The Archbishop of Canterbury has warned that Nigeria is under threat of "disintegration" at the hands of extremist Islamist group Boko Haram, in a contribution to a Synod debate on recent violence in Nigeria.
Archbishop Rowan was responding to the motion:
'That this Synod, gravely concerned at the desperate plight of Christian communities in parts of Nigeria, as described in GS 1861, request the British Government to do all it can to support those in Nigeria seeking to protect religious minorities of all faiths and enable them to practise their religion without fear.'
Dr Rowan Williams urged the British Government to do everything possible to support those in the west African state seeking to protect religious minorities of all faiths.
"We are talking in Nigeria not simply about a few incidents of interfaith conflict - that is an easy strap line, so to speak - we are talking about a threatened disintegration of a society under pressure from one of the most extreme Islamist organisations in the world in the shape of Boko Haram," he told the General Synod of the Church of England.
Following debate, the motion was carried in a count of the whole Synod. There voted 344 for, 0 against, with 1 abstention.
Listen to the Archbishop's contribution to the debate [5Mb, 4mins] or read the text below:
I want first of all to thank the Bishop of Durham for the very courageous and dedicated way in which he has engaged with the Nigerian situation, he has visited more than once in the last couple of years, going to some of the most troubled and risky parts of the country.
And I know that that visit has been greatly appreciated as a sign of our solidarity. But I want to underline just a couple of things about the overall situation. One is that in common with many other contexts where Christian minorities are under threat, the issue is not simply the well-being of Christian communities, crucial as that is, it is the well-being of the entire community. We often find ourselves in the position of saying that for a state or society to flourish, the Christian church needs to be free to work and to do what it is called to do. And that where that is not the case, the entire society suffers severely and is greatly impoverished.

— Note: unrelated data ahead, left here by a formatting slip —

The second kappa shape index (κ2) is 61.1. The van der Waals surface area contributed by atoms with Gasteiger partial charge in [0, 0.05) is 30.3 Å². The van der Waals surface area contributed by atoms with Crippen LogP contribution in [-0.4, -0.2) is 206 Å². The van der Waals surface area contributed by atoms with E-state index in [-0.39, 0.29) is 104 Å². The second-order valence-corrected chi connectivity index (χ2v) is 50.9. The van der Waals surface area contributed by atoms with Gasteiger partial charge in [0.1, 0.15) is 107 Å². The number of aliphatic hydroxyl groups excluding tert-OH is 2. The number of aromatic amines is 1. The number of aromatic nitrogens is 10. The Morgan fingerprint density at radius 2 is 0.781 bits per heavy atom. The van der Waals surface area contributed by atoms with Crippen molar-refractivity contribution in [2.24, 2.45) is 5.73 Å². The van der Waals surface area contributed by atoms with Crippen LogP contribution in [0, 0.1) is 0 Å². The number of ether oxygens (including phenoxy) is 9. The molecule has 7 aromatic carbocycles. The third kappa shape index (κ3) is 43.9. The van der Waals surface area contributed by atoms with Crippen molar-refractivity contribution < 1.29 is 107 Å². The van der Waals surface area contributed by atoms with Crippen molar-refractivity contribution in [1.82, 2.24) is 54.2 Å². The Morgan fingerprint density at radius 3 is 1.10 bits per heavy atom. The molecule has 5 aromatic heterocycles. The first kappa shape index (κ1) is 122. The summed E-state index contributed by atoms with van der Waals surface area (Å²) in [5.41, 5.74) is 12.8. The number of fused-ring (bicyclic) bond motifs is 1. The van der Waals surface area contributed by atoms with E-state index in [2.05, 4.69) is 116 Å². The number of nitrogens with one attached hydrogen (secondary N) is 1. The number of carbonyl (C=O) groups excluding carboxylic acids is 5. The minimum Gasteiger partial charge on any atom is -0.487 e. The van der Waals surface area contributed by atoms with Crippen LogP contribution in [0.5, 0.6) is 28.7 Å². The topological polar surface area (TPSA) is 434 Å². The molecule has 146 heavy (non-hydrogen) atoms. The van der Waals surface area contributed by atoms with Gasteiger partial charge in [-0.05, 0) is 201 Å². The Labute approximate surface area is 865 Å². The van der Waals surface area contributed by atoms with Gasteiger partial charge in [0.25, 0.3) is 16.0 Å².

We’re talking in Nigeria, as Bishop Justin has rightly reminded us, about not just a few incidents of interfaith conflict - that’s the easy strapline so to speak. We’re talking about a threatened disintegration of a society under pressure from one of the most extreme Islamist organisations in the world in the shape of Boko Haram.
So our support is called for, for the entire people of Nigeria. As the motion says, we are asking our government to do all it can to support those is Nigeria seeking to protect religious minorities of all faiths. And that means we are asking our Government to support the well-being of Nigeria itself, whose strategic importance of the future is exactly as the Bishop of Durham has outlined.